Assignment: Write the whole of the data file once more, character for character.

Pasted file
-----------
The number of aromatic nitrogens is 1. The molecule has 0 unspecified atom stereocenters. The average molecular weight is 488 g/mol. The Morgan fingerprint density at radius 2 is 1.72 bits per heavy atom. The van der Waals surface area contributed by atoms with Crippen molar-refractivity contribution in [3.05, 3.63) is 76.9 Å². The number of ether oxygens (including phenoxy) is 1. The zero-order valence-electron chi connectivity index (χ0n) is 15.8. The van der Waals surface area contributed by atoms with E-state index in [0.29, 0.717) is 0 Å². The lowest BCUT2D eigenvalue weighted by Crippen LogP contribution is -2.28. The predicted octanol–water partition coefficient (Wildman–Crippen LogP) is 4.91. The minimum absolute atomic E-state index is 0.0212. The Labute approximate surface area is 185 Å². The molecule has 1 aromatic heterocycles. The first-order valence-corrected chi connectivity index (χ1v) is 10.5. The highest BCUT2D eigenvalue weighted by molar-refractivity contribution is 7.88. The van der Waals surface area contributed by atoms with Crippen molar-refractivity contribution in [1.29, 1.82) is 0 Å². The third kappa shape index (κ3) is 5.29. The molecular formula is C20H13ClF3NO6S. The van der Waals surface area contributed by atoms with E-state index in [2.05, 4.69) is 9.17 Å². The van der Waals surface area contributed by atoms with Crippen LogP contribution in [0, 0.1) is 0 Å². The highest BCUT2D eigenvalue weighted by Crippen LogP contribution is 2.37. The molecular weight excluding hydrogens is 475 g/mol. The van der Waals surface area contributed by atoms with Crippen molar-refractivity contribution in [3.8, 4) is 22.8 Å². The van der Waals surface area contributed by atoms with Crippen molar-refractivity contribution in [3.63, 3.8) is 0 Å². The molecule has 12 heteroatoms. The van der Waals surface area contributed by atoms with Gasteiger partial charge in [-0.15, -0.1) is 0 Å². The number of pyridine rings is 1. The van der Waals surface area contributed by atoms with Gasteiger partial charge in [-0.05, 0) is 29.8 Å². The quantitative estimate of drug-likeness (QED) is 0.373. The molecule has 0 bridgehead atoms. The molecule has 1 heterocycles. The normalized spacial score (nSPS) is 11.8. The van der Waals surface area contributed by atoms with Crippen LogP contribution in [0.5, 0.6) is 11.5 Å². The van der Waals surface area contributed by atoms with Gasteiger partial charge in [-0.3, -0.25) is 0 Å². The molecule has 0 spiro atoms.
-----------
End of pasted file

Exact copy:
The number of aromatic nitrogens is 1. The molecule has 0 unspecified atom stereocenters. The average molecular weight is 488 g/mol. The Morgan fingerprint density at radius 2 is 1.72 bits per heavy atom. The van der Waals surface area contributed by atoms with Crippen molar-refractivity contribution in [3.05, 3.63) is 76.9 Å². The number of ether oxygens (including phenoxy) is 1. The zero-order valence-electron chi connectivity index (χ0n) is 15.8. The van der Waals surface area contributed by atoms with E-state index in [0.29, 0.717) is 0 Å². The lowest BCUT2D eigenvalue weighted by Crippen LogP contribution is -2.28. The predicted octanol–water partition coefficient (Wildman–Crippen LogP) is 4.91. The minimum absolute atomic E-state index is 0.0212. The Labute approximate surface area is 185 Å². The molecule has 1 aromatic heterocycles. The first-order valence-corrected chi connectivity index (χ1v) is 10.5. The highest BCUT2D eigenvalue weighted by molar-refractivity contribution is 7.88. The van der Waals surface area contributed by atoms with Crippen molar-refractivity contribution in [1.29, 1.82) is 0 Å². The third kappa shape index (κ3) is 5.29. The molecular formula is C20H13ClF3NO6S. The van der Waals surface area contributed by atoms with E-state index in [2.05, 4.69) is 9.17 Å². The van der Waals surface area contributed by atoms with Crippen LogP contribution in [0, 0.1) is 0 Å². The highest BCUT2D eigenvalue weighted by Crippen LogP contribution is 2.37. The molecular weight excluding hydrogens is 475 g/mol. The van der Waals surface area contributed by atoms with Crippen molar-refractivity contribution in [3.8, 4) is 22.8 Å². The van der Waals surface area contributed by atoms with Crippen molar-refractivity contribution in [3.63, 3.8) is 0 Å². The molecule has 12 heteroatoms. The van der Waals surface area contributed by atoms with Gasteiger partial charge in [-0.15, -0.1) is 0 Å². The number of pyridine rings is 1. The van der Waals surface area contributed by atoms with Gasteiger partial charge in [-0.05, 0) is 29.8 Å². The quantitative estimate of drug-likeness (QED) is 0.373. The molecule has 0 bridgehead atoms. The molecule has 1 heterocycles. The normalized spacial score (nSPS) is 11.8. The van der Waals surface area contributed by atoms with Crippen LogP contribution in [0.5, 0.6) is 11.5 Å². The van der Waals surface area contributed by atoms with Gasteiger partial charge in [-0.3, -0.25) is 0 Å². The molecule has 0 spiro atoms.